September 13, 2011
This book is an attack on current city planning and rebuilding. It is also, and mostly, an attempt to introduce new principles of city planning and rebuilding, different and even opposite from those now taught in everything from schools of architecture and planning to the Sunday supplements and women’s magazines.
Cities are an immense laboratory of trial and error, failure and success, in city building and city design. This is the laboratory in which city planning should have been learning and forming and testing its theories. Instead the practitioners and teachers of this discipline (if such it can be called) have ignored the study of success and failure in real life, have been incurious about the reasons for unexpected success, and are guided instead by principles derived from the behavior and appearance of towns, suburbs, tuberculosis sanatoria, fairs, and imaginary dream cities – from anything but cities themselves.
If it appears that the rebuilt portions of cities and the endless new developments spreading beyond the cities are reducing city and countryside alike to a monotonous, unnourishing gruel, this is not strange. It all comes, first-, second-, third- or fourth-hand, out of the same intellectual dish of mush, a mush in which the qualities, necessities, advantages and behavior of great cities have been utterly confused with the qualities, necessities, advantages and behavior of other and more inert types of settlements.
There is nothing economically or socially inevitable about either the decay of old cities or the fresh-minted decadence of the new unurban urbanization. On the contrary, no other aspect of our economy and society has been more purposefully manipulated for a full quarter of a century to achieve precisely what we are getting. Extraordinary governmental financial incentives have been required to achieve this degree of monotony, sterility and vulgarity. Decades of preaching, writing and exhorting by experts have gone into convincing us and our legislators that mush like this must be good for us, as long as it comes bedded with grass.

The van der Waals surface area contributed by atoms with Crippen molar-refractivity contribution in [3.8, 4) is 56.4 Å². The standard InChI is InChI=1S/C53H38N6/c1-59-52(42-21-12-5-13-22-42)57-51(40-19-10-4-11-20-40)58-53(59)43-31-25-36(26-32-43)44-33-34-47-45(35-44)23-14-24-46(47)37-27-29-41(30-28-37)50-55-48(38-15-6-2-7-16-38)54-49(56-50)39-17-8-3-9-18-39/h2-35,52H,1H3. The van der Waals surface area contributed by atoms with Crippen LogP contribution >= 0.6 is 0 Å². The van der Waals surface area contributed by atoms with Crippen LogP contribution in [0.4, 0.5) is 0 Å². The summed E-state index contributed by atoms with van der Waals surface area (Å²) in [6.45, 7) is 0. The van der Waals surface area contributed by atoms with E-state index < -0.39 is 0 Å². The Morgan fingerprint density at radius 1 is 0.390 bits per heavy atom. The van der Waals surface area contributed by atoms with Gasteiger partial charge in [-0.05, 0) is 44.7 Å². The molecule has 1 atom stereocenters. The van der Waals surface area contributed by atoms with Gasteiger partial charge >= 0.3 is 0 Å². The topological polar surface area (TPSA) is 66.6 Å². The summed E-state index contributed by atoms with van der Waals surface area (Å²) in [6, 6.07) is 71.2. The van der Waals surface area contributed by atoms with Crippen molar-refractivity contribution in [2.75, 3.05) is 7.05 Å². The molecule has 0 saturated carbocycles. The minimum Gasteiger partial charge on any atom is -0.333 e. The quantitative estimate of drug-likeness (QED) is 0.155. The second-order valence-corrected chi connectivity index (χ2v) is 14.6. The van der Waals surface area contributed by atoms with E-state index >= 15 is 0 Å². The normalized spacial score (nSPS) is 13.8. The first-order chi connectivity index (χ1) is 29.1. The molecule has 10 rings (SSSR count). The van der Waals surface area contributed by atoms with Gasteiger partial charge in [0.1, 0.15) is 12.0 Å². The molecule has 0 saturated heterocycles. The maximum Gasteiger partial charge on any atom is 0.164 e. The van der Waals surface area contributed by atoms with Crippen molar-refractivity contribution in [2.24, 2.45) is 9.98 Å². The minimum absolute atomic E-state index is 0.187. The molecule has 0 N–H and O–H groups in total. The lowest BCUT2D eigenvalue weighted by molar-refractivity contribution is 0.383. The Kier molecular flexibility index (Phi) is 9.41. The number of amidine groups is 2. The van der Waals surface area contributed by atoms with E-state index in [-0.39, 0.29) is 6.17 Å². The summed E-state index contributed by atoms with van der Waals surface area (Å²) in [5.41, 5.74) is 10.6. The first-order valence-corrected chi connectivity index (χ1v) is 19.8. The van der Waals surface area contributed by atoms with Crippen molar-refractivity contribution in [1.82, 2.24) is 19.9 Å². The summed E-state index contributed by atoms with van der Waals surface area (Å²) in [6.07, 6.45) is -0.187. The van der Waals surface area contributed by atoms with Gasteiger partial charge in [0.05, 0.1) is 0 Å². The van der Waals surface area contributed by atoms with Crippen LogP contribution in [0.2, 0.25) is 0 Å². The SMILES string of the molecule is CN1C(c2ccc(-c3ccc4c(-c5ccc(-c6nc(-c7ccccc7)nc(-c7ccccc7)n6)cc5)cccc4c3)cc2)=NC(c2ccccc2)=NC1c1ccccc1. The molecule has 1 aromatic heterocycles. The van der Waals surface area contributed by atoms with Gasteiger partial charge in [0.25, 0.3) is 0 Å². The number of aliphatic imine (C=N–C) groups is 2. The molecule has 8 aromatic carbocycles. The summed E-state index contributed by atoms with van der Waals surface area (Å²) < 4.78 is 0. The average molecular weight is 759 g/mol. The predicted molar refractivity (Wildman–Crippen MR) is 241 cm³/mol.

So in this book we shall start, if only in the small way, adventuring in the real world, ourselves. The way to get at what goes on in the seemingly mysterious and perverse behavior of cities is to look closely, and with as little previous expectation as is possible, at the most ordinary scenes and events, and attempt to see what they mean and whether any threads of principle emerge among them.